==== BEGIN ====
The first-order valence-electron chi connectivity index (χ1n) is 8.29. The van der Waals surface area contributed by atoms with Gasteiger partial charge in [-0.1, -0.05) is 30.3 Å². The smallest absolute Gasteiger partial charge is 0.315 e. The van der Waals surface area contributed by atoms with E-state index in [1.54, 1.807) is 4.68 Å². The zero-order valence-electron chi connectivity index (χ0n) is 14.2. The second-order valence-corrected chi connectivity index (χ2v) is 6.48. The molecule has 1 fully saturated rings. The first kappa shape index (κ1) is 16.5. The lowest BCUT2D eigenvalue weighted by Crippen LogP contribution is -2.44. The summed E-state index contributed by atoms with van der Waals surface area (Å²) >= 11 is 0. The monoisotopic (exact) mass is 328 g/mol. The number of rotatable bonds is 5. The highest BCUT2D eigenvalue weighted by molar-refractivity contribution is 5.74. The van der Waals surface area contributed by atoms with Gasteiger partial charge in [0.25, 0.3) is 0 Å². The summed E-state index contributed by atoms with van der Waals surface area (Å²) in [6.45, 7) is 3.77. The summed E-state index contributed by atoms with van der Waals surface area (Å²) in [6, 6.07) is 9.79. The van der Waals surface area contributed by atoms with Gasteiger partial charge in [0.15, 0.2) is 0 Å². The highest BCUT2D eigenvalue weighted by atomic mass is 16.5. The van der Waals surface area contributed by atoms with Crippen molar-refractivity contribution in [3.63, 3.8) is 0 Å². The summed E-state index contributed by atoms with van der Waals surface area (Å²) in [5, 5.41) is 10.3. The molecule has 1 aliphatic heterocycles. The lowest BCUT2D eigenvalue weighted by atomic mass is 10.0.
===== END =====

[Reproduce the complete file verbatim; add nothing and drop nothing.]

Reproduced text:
The first-order valence-electron chi connectivity index (χ1n) is 8.29. The van der Waals surface area contributed by atoms with Gasteiger partial charge in [-0.1, -0.05) is 30.3 Å². The smallest absolute Gasteiger partial charge is 0.315 e. The van der Waals surface area contributed by atoms with E-state index in [1.54, 1.807) is 4.68 Å². The zero-order valence-electron chi connectivity index (χ0n) is 14.2. The second-order valence-corrected chi connectivity index (χ2v) is 6.48. The molecule has 1 fully saturated rings. The first kappa shape index (κ1) is 16.5. The lowest BCUT2D eigenvalue weighted by Crippen LogP contribution is -2.44. The summed E-state index contributed by atoms with van der Waals surface area (Å²) >= 11 is 0. The monoisotopic (exact) mass is 328 g/mol. The number of rotatable bonds is 5. The highest BCUT2D eigenvalue weighted by molar-refractivity contribution is 5.74. The van der Waals surface area contributed by atoms with Gasteiger partial charge in [0.25, 0.3) is 0 Å². The summed E-state index contributed by atoms with van der Waals surface area (Å²) in [6.45, 7) is 3.77. The summed E-state index contributed by atoms with van der Waals surface area (Å²) in [6, 6.07) is 9.79. The van der Waals surface area contributed by atoms with Gasteiger partial charge in [0.15, 0.2) is 0 Å². The highest BCUT2D eigenvalue weighted by atomic mass is 16.5. The van der Waals surface area contributed by atoms with Crippen molar-refractivity contribution in [3.63, 3.8) is 0 Å². The summed E-state index contributed by atoms with van der Waals surface area (Å²) in [5, 5.41) is 10.3. The molecule has 1 aliphatic heterocycles. The lowest BCUT2D eigenvalue weighted by atomic mass is 10.0.